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Tom Gurney BSc (Hons) is an art history expert with over 20 years experience
Published on June 19, 2020 / Updated on October 14, 2023
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Angelica Kauffman was a Swiss 19th century Neoclassical painter who specialized in history painting. She remains one of the most famous female painters in history.

The artist had an extraordinarily wide ranging knowledge of European artistic techniques having moved across the continent over the course of her life. She peaked in England, and helped to bring about the introduction of the Royal Academy which still exists today. She also demonstrated that female painters could rise to the summit of artistic life in Europe in the 18th century, and therefore would have encouraged others of the possibilities that lie ahead in their own careers.

Early Life

The artist was born on the 30th of October, 1741 in present day Graubünden, Switzerland but spent much of her life traveling around Europe. Angelica may not have come from a wealthy family but her upbringing was rich in culture. Joseph Johann, her father, was a professional artist who regularly traveled for work and would eventually take his daughter with him on his travels.

She served as his assistant which essentially served as her artistic apprenticeship. They took in the likes of Switzerland, Austria, and Italy as different commissions presented themselves to her father and over time she would build up a strong understanding of the artistic differences between these countries.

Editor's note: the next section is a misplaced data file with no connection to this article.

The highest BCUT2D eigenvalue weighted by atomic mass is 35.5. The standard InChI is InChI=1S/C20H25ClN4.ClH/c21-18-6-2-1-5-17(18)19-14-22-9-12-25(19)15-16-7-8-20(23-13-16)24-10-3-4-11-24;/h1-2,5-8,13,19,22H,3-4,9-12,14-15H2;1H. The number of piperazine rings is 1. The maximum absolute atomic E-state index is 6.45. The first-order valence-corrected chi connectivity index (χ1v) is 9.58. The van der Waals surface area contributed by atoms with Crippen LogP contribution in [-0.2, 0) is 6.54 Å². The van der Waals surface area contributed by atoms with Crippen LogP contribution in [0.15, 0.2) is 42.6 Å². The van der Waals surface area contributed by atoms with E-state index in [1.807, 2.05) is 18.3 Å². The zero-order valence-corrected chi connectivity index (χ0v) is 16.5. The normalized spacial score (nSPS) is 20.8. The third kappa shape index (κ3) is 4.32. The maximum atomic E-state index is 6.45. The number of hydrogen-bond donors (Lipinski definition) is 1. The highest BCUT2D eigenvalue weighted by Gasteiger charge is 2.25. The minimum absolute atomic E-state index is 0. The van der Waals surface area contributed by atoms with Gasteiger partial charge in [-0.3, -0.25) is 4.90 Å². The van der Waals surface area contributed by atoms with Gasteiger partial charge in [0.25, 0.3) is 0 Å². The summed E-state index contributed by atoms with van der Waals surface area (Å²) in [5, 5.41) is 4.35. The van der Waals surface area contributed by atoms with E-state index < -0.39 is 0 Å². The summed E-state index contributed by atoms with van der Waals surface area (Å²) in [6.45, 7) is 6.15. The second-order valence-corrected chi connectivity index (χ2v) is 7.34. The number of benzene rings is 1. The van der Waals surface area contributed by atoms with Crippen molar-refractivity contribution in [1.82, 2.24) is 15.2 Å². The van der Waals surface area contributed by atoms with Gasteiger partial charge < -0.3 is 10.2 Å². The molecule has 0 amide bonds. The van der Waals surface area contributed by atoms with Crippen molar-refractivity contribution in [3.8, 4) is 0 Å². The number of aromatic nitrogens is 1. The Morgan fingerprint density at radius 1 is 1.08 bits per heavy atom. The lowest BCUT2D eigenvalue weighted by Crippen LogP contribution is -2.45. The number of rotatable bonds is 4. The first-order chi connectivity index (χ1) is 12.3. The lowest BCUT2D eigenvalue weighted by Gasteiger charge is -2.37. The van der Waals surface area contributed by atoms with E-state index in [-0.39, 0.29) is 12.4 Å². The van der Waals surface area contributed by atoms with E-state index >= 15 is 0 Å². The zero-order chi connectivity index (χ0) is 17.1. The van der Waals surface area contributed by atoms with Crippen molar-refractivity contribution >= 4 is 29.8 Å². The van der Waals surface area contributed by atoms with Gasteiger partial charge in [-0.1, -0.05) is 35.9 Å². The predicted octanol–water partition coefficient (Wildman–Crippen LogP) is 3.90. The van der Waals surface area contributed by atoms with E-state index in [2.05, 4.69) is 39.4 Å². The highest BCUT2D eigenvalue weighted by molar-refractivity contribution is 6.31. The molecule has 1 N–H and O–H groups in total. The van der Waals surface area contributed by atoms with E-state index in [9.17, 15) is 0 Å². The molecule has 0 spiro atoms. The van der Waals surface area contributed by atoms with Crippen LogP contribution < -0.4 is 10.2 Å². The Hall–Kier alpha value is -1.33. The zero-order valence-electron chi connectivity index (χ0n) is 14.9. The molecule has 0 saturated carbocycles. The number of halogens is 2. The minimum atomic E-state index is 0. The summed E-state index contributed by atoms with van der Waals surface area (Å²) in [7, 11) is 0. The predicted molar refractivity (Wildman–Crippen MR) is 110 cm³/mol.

Her mother, Cleophea Lutz, was also a strong influence on Angelica and helped her daughter to become multilingual from an early age, something that proved of great benefit whilst she was traveling around with her father. Many regarded Angelica as an extraordinary talent from a young age, both highly intelligent but also gifted in an artistic sense and she progressed at a rapid rate with the encouragement and support of her loving parents.

Sadly, Angelica lost her mother whilst in her early teens and this tragedy persuaded the father and daughter partnership to relocate to Italy, first living in Milan before moving on to Florence and then Naples. She also spent time in Rome, Bologna and Venice.

Whilst traveling around Italy, the young artist would absorb all manner of different styles and ideas which would be to the benefit of her artistic evolution. Eventually she came across the Neo-classical approach which most closely aligned with her later work as a mature artist.

She could now speak openly in French, German, Italian and English, opening up all manner of opportunities for the artist in later life. Her reputation was now starting to spread right across the continent and she started to receive a number of invitations to work and exhibit in England.

Rise to Prominence in England

In the mid-1760s Angelica Kauffman finally took up an offer to relocate to England and would spend the next fifteen years based in the country. Countless opportunities came her way during this prolific period, most of which were in the portrait genre. Her connections spread quickly and she received considerable encouragement, despite her status as a female painter.